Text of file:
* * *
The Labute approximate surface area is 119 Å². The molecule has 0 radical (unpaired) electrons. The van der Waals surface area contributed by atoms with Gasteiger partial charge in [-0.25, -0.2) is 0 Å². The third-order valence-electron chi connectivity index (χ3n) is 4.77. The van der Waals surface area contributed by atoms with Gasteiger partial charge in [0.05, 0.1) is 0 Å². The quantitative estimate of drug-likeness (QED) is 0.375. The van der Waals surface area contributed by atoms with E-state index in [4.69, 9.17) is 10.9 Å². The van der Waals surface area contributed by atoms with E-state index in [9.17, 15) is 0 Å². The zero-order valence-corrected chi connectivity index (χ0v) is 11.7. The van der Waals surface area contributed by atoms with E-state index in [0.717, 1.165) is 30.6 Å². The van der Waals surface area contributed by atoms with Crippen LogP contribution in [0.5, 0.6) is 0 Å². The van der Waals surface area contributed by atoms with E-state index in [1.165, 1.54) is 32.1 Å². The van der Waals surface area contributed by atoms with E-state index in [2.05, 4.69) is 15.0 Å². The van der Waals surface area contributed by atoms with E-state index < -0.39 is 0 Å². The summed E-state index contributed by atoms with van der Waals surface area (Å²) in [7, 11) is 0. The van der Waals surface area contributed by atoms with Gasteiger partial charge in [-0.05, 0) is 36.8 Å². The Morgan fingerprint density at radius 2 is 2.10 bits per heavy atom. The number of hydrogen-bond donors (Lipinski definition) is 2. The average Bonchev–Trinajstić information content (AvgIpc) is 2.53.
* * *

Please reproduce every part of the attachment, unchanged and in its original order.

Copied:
The Labute approximate surface area is 119 Å². The molecule has 0 radical (unpaired) electrons. The van der Waals surface area contributed by atoms with Gasteiger partial charge in [-0.25, -0.2) is 0 Å². The third-order valence-electron chi connectivity index (χ3n) is 4.77. The van der Waals surface area contributed by atoms with Gasteiger partial charge in [0.05, 0.1) is 0 Å². The quantitative estimate of drug-likeness (QED) is 0.375. The van der Waals surface area contributed by atoms with E-state index in [4.69, 9.17) is 10.9 Å². The van der Waals surface area contributed by atoms with E-state index in [9.17, 15) is 0 Å². The zero-order valence-corrected chi connectivity index (χ0v) is 11.7. The van der Waals surface area contributed by atoms with E-state index in [0.717, 1.165) is 30.6 Å². The van der Waals surface area contributed by atoms with Crippen LogP contribution in [0.5, 0.6) is 0 Å². The van der Waals surface area contributed by atoms with E-state index in [1.165, 1.54) is 32.1 Å². The van der Waals surface area contributed by atoms with E-state index in [2.05, 4.69) is 15.0 Å². The van der Waals surface area contributed by atoms with E-state index < -0.39 is 0 Å². The summed E-state index contributed by atoms with van der Waals surface area (Å²) in [7, 11) is 0. The van der Waals surface area contributed by atoms with Gasteiger partial charge in [-0.05, 0) is 36.8 Å². The Morgan fingerprint density at radius 2 is 2.10 bits per heavy atom. The number of hydrogen-bond donors (Lipinski definition) is 2. The average Bonchev–Trinajstić information content (AvgIpc) is 2.53.